Constitutional Current Affairs - 2020
Rajya Sabha Chairman Hamid Ansari has decided to shift Question Hour in Rajya Sabha from 11 a.m. to 12 noon for the upcoming Winter Session. Thus, Question Hour in Rajya Sabha will be between 12 PM and 1 PM instead of 11 am. As per new rules, the proceeding of the Rajya Sabha will start with ‘Zero Hour’ which will be between 11am to 12 noon. The move aimed to ensure disruption-free proceedings during this segment.
Rules Committee of Parliament had given final nod to the change these timings. Rajya Sabha Secretariat has issued the notification to this effect and it has been communicated to all Ministries.
Reason for shift in timing of Question Hour
Question Hour, which marks the beginning of a day’s proceedings of a House of Parliament, is often witness to disruptions by members who want to raise issues.
Normally, no issues can be raised during the Question Hour except those related to the questions listed for the day. Other issues can be raised during the Zero Hour.
Earlier in 2011, the Question Hour in Rajya Sabha was shifted for a few days to 2-3 pm so that the House could function normally in the first half. But, it was subsequently discontinued and the Question Hour switched back to its usual timing of 11 am.
- Question Hour: During this time, the members of Parliament ask questions and the ministers usually give answers. There are three kinds of question which can be asked during Question Hour. They are starred, unstarred and short notice. Question Hour is mentioned in the Rules of Procedure of Parliament.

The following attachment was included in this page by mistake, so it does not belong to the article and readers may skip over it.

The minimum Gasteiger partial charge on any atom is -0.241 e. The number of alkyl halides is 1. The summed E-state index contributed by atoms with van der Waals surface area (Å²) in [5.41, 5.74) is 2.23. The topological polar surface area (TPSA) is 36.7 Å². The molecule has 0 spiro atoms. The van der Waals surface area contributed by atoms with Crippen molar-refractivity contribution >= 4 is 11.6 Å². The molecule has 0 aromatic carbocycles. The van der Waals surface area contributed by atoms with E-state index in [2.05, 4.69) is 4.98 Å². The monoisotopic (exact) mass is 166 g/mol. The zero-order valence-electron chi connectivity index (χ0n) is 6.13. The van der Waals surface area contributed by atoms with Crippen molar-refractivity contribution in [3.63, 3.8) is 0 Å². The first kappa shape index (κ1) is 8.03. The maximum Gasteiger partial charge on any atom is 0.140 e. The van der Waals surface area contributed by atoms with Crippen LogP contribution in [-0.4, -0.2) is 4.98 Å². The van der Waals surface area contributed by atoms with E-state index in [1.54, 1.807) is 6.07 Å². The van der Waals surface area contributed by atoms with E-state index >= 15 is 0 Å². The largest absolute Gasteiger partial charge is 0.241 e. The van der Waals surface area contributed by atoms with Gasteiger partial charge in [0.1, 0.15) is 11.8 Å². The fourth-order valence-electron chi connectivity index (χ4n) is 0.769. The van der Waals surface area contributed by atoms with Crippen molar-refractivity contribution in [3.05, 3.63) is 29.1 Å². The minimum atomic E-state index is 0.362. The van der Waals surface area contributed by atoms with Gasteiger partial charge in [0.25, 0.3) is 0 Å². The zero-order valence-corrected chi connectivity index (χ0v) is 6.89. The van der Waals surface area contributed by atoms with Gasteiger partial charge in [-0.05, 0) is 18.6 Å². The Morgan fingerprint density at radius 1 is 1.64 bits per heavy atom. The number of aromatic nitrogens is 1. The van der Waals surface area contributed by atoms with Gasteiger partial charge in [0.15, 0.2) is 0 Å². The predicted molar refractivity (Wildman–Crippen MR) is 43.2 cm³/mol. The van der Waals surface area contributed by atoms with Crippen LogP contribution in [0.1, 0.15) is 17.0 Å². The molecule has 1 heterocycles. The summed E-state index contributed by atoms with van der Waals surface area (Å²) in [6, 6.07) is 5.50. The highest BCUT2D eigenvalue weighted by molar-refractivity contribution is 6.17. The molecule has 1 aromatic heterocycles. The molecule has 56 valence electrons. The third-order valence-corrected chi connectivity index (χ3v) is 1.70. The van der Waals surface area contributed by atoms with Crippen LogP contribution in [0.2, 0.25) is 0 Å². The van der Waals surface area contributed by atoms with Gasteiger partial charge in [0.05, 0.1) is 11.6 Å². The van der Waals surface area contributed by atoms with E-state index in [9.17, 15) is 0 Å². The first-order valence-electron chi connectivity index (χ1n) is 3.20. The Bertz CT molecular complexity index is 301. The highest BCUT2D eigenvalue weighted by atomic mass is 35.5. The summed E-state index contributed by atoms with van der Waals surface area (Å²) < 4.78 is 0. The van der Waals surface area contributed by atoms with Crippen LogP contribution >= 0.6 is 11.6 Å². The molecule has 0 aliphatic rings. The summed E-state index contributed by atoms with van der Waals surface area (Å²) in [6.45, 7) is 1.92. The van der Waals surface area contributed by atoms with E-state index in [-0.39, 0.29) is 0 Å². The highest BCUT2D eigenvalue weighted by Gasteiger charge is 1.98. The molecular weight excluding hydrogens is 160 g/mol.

- Zero Hour: It is a period during which Member of Parliament (MPs) get chance to raise matters of public importance that need immediate attention of the government without any prior notice. It is not mentioned in the Rules of Procedure of Parliament and Indian innovation in the field of parliamentary procedure since 1962.
Tags: Constitutional • Parliament
The Bombay high Court has ruled in favour of Indian unit of Vodafone Group Plc in a INR 3,200 crore transfer pricing dispute. The Court stated that there is no taxable income coming from issuance of shares. The Vodafone India Services Pvt. Ltd. Was involved in a case where the Income Tax department had accused the company of under-pricing the shares in a rights issue to the parent firm for fiscal 2009-2010 and had issued a show-cause notice to Vodafone India in January.
Transfer pricing is defined as the price at which divisions of a company based in different countries, transact with each-other to ensure a fair-price is levied. The judgement correctly addresses the question of applicability of transfer pricing law to share issuance and has thwarted the blatant attempt of tax authorities to tax hypothetical income. The verdict endorses a unanimous view that the income tax authority has no case to defend the transfer pricing adjustment due to undervaluation of share prices. It goes to support the view that income should be generated in the first place to lead to such provisions. It also ensures that secondary adjustment proposed by the tax authorities by re-characterisation of premium as loan is not valid. It is important, as it has wide-scale repercussions on international firms involved in similar tax disputes in India. Even, many Indian companies are contesting such disputes.
The verdict at large will serve as a major boost to the foreign investor sentiment and result in higher FDI for India in future. The industry has welcomed the same and now it remains on the government to accept and abide by the same.